New Street and Maranatha Gardens


March 21,

New Street and Maranatha Gardens

Maranatha, New Street development

6 storey proposal approved. Click the image to read the staff report

This week City Council approved a staff recommendation to permit a 6 storey retirement residents on New Street known as Maranatha Gardens.

This included an amendment to the Official Plan and Zoning By-law to permit the development.

A number of residents have expressed concerns about the potential traffic impact, changing the Official Plan, and about the public engagement process.

Let me address some of these concerns.


The traffic impacts and resulting noise have been reviewed by our staff and a study by the applicant’s consultant, concluding that the increase in traffic and noise is very minimal compared to the current traffic flow on New Street. New Street has more than enough capacity to handle any increase in traffic that results from additional residents.
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“Perverse Cities: Hidden Subsidies, Wonky Policies and Urban Sprawl”

Feb. 21, 2013

Many of us feel, and indeed know, that Burlington is a great place to live, work and play. In a recent Environics poll, 95% of those polled ranked their quality of life as either good or excellent. That is something that I believe we should all be proud of and is certainly something we should all strive to maintain in the future.

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New Horizon Development Re-Zoning

May 22, 2012 

I would like to thank everyone that called and sent me emails with regards to the Falcon Boulevard re-zoning. During this process I visited the site and met with a group of local residents that were strongly opposed to the change.

At Council, a number of residents and the developer also presented their thoughts on this issue. This was a challenging issue and after due consideration I decided to support the proposed re-zoning at both Committee and Council.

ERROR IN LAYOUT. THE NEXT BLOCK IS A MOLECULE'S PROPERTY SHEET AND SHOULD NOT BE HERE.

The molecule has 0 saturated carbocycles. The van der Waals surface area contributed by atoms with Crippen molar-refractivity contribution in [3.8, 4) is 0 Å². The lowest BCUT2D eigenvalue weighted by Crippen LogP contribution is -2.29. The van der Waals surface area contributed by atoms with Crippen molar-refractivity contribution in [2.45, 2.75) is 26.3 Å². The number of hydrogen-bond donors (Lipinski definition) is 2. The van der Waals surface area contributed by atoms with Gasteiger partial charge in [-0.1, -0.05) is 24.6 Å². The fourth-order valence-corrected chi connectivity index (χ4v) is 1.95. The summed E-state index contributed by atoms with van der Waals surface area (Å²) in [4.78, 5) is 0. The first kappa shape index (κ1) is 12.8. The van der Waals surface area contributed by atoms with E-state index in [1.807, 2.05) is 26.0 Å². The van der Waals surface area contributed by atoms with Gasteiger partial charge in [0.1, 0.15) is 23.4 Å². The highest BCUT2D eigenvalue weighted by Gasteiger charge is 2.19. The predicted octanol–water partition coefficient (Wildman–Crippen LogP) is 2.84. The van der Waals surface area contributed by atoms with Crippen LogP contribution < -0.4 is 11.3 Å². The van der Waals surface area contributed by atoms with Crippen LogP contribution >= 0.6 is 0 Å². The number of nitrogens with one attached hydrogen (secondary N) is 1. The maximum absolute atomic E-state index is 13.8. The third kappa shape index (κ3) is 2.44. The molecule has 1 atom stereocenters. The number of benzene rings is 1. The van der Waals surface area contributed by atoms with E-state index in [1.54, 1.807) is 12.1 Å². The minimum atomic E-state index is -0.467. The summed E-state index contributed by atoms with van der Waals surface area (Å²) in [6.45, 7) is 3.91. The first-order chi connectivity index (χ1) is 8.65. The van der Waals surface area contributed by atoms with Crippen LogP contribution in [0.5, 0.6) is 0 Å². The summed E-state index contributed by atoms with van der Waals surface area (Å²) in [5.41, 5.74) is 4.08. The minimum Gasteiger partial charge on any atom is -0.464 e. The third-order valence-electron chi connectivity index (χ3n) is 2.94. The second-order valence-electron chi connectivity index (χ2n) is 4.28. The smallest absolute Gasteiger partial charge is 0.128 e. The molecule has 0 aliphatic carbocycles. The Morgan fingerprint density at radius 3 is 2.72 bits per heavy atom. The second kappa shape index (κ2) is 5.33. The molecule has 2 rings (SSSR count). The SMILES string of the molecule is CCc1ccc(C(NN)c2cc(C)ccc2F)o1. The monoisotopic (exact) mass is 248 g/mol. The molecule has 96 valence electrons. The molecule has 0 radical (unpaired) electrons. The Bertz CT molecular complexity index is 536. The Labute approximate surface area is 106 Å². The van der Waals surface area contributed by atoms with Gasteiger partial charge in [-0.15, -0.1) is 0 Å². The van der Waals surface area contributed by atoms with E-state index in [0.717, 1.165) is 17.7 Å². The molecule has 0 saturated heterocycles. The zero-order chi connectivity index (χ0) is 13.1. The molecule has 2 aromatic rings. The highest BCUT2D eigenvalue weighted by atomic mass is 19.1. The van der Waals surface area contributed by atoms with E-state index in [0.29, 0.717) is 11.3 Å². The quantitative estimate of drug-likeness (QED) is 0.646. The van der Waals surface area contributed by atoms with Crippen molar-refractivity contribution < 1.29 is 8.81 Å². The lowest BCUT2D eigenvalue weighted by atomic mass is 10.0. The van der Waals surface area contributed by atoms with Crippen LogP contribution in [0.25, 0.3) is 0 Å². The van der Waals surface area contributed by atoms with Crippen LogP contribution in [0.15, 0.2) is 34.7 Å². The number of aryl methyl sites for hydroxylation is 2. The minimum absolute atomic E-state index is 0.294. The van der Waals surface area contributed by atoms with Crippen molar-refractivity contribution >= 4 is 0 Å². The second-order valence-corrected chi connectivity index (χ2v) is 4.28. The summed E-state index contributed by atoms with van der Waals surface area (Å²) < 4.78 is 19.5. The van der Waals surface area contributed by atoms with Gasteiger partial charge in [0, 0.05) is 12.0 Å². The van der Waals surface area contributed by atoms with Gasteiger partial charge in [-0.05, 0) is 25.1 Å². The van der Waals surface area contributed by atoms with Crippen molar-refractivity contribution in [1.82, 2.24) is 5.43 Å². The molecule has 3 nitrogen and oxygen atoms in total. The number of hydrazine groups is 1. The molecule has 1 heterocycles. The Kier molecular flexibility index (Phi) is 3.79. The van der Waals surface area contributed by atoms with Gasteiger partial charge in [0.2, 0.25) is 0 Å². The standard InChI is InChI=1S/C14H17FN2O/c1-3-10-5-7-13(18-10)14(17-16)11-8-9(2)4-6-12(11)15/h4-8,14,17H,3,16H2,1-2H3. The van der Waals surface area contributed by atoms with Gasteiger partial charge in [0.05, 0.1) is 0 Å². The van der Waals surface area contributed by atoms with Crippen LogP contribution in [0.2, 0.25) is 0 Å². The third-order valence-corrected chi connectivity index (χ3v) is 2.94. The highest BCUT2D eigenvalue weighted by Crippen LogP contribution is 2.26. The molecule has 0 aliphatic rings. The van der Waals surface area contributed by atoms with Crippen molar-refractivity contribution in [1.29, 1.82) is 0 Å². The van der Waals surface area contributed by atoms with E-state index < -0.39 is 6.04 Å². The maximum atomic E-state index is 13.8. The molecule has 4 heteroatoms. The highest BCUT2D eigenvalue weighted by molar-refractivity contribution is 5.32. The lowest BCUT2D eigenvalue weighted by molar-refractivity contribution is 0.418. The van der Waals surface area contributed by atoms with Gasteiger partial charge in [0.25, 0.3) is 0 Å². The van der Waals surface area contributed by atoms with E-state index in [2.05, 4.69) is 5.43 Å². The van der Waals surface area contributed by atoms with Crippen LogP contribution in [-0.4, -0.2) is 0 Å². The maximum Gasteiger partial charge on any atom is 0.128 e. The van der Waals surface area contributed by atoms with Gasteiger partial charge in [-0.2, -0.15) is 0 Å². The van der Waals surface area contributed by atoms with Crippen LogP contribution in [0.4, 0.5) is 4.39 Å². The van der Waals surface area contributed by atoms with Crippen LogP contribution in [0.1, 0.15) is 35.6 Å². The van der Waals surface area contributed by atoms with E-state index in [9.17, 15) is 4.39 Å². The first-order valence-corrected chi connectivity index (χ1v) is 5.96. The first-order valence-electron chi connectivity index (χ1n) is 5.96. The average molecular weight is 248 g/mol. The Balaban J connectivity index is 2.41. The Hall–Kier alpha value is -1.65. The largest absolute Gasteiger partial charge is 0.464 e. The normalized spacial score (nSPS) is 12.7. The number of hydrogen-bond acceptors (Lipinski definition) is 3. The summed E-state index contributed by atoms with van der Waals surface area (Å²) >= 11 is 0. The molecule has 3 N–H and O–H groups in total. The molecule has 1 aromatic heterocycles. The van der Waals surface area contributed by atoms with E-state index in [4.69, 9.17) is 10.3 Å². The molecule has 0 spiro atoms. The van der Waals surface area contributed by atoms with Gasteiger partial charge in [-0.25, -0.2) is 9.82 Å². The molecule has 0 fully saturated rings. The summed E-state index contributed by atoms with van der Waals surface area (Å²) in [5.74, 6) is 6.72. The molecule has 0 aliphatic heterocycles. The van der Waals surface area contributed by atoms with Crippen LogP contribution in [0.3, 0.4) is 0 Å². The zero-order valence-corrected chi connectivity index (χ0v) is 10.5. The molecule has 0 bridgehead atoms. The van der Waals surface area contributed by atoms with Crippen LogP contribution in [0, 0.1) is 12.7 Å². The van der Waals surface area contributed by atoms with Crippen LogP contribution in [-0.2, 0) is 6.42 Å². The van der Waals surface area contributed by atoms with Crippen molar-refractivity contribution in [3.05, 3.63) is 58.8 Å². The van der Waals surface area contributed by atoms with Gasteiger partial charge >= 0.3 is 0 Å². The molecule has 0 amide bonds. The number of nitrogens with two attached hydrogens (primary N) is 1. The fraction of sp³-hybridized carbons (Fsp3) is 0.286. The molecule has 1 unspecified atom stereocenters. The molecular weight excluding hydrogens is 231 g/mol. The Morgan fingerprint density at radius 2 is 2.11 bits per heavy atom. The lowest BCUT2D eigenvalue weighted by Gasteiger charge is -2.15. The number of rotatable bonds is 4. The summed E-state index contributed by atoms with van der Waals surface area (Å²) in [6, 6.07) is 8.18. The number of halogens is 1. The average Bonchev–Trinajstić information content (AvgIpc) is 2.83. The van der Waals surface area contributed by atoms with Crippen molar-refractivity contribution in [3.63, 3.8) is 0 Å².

On one side of the issue is the clear intent that we have to increase residential density in certain areas of the city. The Plains Road corridor is an important part of this plan. We have chosen to make Plains Road far more active and the Plains Road Village Vision supports this. We would like to see more residents in this area and see an increase in services available in Aldershot.

The concern that I heard from residents against this change was that this development was a threat to the balance of the neighbourhood. That the traditional nature of Aldershot might change as a result of the decision and that new forms of residential development would work their way across and down Falcon to other areas.

Given these two competing positions I supported the proposal on the basis that:

1.    The project meets the intent of the Official Plan to increase density on the Plains Road corridor.

2.    The development will continue to be accessed from Plains Road. Resident access will be through  the underground parking which will be shared with the Phase 1 element of the development. This is  probably the biggest single issue to me. If the access point was falcon I would not approve this proposal.

3.     The parking proposed for Falcon, visitor parking, will result in a minimal traffic impact.

4.     The developer has made changes to the development which is consistent with many of the suggestions from the public. The proposed façade will have an appearance and mass very similar to a row of townhouses however the proposed layout will not have the parking and traffic issues that townhouses may have presented.